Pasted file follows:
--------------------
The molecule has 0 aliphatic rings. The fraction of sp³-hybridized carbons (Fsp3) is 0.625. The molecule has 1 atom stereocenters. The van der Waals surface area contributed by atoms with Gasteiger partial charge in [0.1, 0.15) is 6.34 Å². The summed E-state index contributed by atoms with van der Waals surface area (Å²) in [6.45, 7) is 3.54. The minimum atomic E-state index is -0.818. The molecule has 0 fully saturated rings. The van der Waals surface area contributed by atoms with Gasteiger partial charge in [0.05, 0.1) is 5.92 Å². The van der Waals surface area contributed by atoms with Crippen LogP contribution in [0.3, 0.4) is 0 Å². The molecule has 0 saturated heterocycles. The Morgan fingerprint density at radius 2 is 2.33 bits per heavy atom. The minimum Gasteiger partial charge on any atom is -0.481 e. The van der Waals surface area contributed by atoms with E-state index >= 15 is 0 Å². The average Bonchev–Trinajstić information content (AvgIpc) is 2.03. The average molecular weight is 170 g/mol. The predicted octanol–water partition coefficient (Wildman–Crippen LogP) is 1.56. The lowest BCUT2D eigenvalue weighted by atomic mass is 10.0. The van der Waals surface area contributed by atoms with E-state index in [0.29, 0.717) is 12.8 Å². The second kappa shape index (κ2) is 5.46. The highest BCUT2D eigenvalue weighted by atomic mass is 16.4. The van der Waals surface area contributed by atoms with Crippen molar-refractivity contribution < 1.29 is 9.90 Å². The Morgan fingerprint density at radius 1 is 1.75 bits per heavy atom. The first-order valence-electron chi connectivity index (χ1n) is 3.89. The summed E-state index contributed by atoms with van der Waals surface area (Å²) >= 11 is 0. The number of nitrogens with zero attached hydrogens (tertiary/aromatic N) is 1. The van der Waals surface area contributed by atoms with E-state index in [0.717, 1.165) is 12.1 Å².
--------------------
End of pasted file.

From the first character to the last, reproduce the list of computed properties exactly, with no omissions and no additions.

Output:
The molecule has 0 aliphatic rings. The fraction of sp³-hybridized carbons (Fsp3) is 0.625. The molecule has 1 atom stereocenters. The van der Waals surface area contributed by atoms with Gasteiger partial charge in [0.1, 0.15) is 6.34 Å². The summed E-state index contributed by atoms with van der Waals surface area (Å²) in [6.45, 7) is 3.54. The minimum atomic E-state index is -0.818. The molecule has 0 fully saturated rings. The van der Waals surface area contributed by atoms with Gasteiger partial charge in [0.05, 0.1) is 5.92 Å². The van der Waals surface area contributed by atoms with Crippen LogP contribution in [0.3, 0.4) is 0 Å². The molecule has 0 saturated heterocycles. The Morgan fingerprint density at radius 2 is 2.33 bits per heavy atom. The minimum Gasteiger partial charge on any atom is -0.481 e. The van der Waals surface area contributed by atoms with E-state index >= 15 is 0 Å². The average Bonchev–Trinajstić information content (AvgIpc) is 2.03. The average molecular weight is 170 g/mol. The predicted octanol–water partition coefficient (Wildman–Crippen LogP) is 1.56. The lowest BCUT2D eigenvalue weighted by atomic mass is 10.0. The van der Waals surface area contributed by atoms with E-state index in [0.29, 0.717) is 12.8 Å². The second kappa shape index (κ2) is 5.46. The highest BCUT2D eigenvalue weighted by atomic mass is 16.4. The van der Waals surface area contributed by atoms with Crippen molar-refractivity contribution < 1.29 is 9.90 Å². The Morgan fingerprint density at radius 1 is 1.75 bits per heavy atom. The first-order valence-electron chi connectivity index (χ1n) is 3.89. The summed E-state index contributed by atoms with van der Waals surface area (Å²) >= 11 is 0. The number of nitrogens with zero attached hydrogens (tertiary/aromatic N) is 1. The van der Waals surface area contributed by atoms with E-state index in [0.717, 1.165) is 12.1 Å².